H igh representative of the union for foreign affairs and security policy should shape and execute the EU’s foreign and security policy and should lead the EU’s diplomatic corps. The EU leaders appoint a candidate for this post by a qualified majority vote, which should be approved by the president of the European Commission. As a result of the EU Member States’ special summit held from June 30 to July 2, a Spanish socialist politician Josep Borrel was nominated for this position. Being a member of the Spanish Socialist Workers’ Party, Josep Borrel has served as European Parliament President from 2004-2007 and now occupies the position of Spain’s Minister of Foreign Affairs. During the 2000 presidential elections in Spain, he had been a candidate of the socialist party, but withdrew his candidacy because of financial scandals. In 2015, he was again in financial scandal, and he was fined 30.000 euros in 2018.

Borrel has a negative attitude towards Russia calling them “an old enemy and a threat”. Being a sympathizer for Iran, Borrel has criticized US president Donald Trump, commenting on US Independence “as being very easy”, which they reached “by killing few Indians”. The Catalonian-born politician has always been against Catalonia’s independence and criticized the failed attempt of Catalonia’s independence in October 2017. Borrel criticizes Israel and recognizes the independence of Palestine statehood. He also treats China as an enemy.

European Parliament president

T he European Parliamentary president coordinates current projects and presides over parliamentary debates. President serves for two and a half year term. Parliament’s president is elected by the          MP’s absolute majority votes. On July 3, David-Maria Sassoli, member of the Socialists and Democrats party was elected president of the European Parliament, replacing Antonia Tajani. Italian politician Sassoli began his working career as a journalist. His political career started in parallel with the creation of Italy’s Democratic Party, and in 2009 was elected as a member of the same political party. In 2014, Sassoli participated in the elections of European Parliament and occupied the position of the European Parliament’s Vice President. Sassoli stands for “reducing space” between the citizens and institutes in EU and states that the EU needs serious reforms. He also supports the views of French President Emmanuel Macron on climate changes.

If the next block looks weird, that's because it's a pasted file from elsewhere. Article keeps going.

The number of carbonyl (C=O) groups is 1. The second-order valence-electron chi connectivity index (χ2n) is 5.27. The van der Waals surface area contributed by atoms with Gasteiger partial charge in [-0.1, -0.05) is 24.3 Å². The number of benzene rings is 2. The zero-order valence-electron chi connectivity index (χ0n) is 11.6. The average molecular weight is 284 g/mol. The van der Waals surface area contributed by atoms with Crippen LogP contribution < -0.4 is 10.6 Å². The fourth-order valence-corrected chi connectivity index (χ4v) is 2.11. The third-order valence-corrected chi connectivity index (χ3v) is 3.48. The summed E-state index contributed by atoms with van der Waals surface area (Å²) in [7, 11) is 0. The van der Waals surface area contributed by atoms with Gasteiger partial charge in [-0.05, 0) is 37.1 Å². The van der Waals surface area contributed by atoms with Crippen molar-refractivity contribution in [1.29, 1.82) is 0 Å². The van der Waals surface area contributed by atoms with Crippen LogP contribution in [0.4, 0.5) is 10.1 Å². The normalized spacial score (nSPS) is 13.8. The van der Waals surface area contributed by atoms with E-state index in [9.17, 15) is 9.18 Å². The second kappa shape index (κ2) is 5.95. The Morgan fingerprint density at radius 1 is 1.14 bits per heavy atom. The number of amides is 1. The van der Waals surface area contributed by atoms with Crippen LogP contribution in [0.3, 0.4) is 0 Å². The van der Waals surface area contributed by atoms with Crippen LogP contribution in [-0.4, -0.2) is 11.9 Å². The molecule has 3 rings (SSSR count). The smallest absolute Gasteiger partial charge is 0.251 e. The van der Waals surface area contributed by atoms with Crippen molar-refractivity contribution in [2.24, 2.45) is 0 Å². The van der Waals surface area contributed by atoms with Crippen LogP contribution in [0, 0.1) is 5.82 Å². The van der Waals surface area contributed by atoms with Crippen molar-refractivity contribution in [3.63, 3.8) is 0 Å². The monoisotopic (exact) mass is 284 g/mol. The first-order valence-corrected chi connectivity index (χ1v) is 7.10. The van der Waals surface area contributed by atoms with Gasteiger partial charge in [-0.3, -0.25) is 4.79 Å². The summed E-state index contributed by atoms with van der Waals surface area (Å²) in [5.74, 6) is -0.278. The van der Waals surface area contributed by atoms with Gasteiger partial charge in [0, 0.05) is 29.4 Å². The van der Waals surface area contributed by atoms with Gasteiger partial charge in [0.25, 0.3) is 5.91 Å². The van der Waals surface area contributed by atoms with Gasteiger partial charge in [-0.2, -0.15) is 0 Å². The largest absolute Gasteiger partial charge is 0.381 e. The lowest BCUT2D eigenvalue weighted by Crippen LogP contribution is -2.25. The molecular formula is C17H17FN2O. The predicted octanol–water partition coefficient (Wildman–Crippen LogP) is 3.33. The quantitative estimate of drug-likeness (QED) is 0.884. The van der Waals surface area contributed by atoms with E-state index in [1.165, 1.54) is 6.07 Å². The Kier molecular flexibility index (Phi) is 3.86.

Main Trends

S ome trends have been noticed as a result of the processes launched after the European Council’s elections and appointments to key EU positions. Let’s refer to the most noteworthy: